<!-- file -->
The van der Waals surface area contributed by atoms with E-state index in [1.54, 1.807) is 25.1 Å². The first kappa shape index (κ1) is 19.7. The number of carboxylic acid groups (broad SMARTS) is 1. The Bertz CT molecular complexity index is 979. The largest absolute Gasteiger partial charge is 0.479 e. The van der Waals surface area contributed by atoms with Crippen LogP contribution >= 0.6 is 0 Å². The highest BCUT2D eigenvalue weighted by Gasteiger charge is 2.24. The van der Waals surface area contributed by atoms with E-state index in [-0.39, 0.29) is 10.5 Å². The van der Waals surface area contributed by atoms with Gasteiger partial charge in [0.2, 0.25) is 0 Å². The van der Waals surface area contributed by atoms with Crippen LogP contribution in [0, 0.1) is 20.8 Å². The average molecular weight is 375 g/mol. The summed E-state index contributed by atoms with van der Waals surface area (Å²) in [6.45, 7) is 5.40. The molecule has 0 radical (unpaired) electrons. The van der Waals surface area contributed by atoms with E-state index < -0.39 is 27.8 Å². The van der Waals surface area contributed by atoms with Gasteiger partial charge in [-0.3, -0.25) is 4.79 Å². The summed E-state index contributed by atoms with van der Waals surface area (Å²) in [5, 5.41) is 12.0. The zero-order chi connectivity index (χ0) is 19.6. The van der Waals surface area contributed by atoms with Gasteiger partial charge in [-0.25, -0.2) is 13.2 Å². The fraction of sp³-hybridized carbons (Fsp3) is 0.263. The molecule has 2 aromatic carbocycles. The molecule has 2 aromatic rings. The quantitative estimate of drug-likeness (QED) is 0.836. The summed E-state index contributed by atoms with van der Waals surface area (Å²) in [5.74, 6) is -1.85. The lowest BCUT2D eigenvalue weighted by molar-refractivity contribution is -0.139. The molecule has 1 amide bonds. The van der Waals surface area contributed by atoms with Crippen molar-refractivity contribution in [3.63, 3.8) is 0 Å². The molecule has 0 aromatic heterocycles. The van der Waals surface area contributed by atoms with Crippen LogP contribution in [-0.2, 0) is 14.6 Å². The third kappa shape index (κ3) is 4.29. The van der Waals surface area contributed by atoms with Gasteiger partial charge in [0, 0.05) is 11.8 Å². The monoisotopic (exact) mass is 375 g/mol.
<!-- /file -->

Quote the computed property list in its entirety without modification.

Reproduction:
The van der Waals surface area contributed by atoms with E-state index in [1.54, 1.807) is 25.1 Å². The first kappa shape index (κ1) is 19.7. The number of carboxylic acid groups (broad SMARTS) is 1. The Bertz CT molecular complexity index is 979. The largest absolute Gasteiger partial charge is 0.479 e. The van der Waals surface area contributed by atoms with Crippen LogP contribution >= 0.6 is 0 Å². The highest BCUT2D eigenvalue weighted by Gasteiger charge is 2.24. The van der Waals surface area contributed by atoms with E-state index in [-0.39, 0.29) is 10.5 Å². The van der Waals surface area contributed by atoms with Gasteiger partial charge in [0.2, 0.25) is 0 Å². The van der Waals surface area contributed by atoms with Crippen LogP contribution in [0, 0.1) is 20.8 Å². The average molecular weight is 375 g/mol. The summed E-state index contributed by atoms with van der Waals surface area (Å²) in [6.45, 7) is 5.40. The molecule has 0 radical (unpaired) electrons. The van der Waals surface area contributed by atoms with E-state index < -0.39 is 27.8 Å². The van der Waals surface area contributed by atoms with Gasteiger partial charge in [-0.3, -0.25) is 4.79 Å². The summed E-state index contributed by atoms with van der Waals surface area (Å²) in [5, 5.41) is 12.0. The zero-order chi connectivity index (χ0) is 19.6. The van der Waals surface area contributed by atoms with Gasteiger partial charge in [-0.25, -0.2) is 13.2 Å². The fraction of sp³-hybridized carbons (Fsp3) is 0.263. The molecule has 2 aromatic carbocycles. The molecule has 2 aromatic rings. The quantitative estimate of drug-likeness (QED) is 0.836. The summed E-state index contributed by atoms with van der Waals surface area (Å²) in [5.74, 6) is -1.85. The lowest BCUT2D eigenvalue weighted by molar-refractivity contribution is -0.139. The molecule has 1 amide bonds. The van der Waals surface area contributed by atoms with Crippen molar-refractivity contribution in [3.63, 3.8) is 0 Å². The molecule has 0 aromatic heterocycles. The van der Waals surface area contributed by atoms with Crippen LogP contribution in [-0.2, 0) is 14.6 Å². The third kappa shape index (κ3) is 4.29. The van der Waals surface area contributed by atoms with Gasteiger partial charge in [0, 0.05) is 11.8 Å². The monoisotopic (exact) mass is 375 g/mol.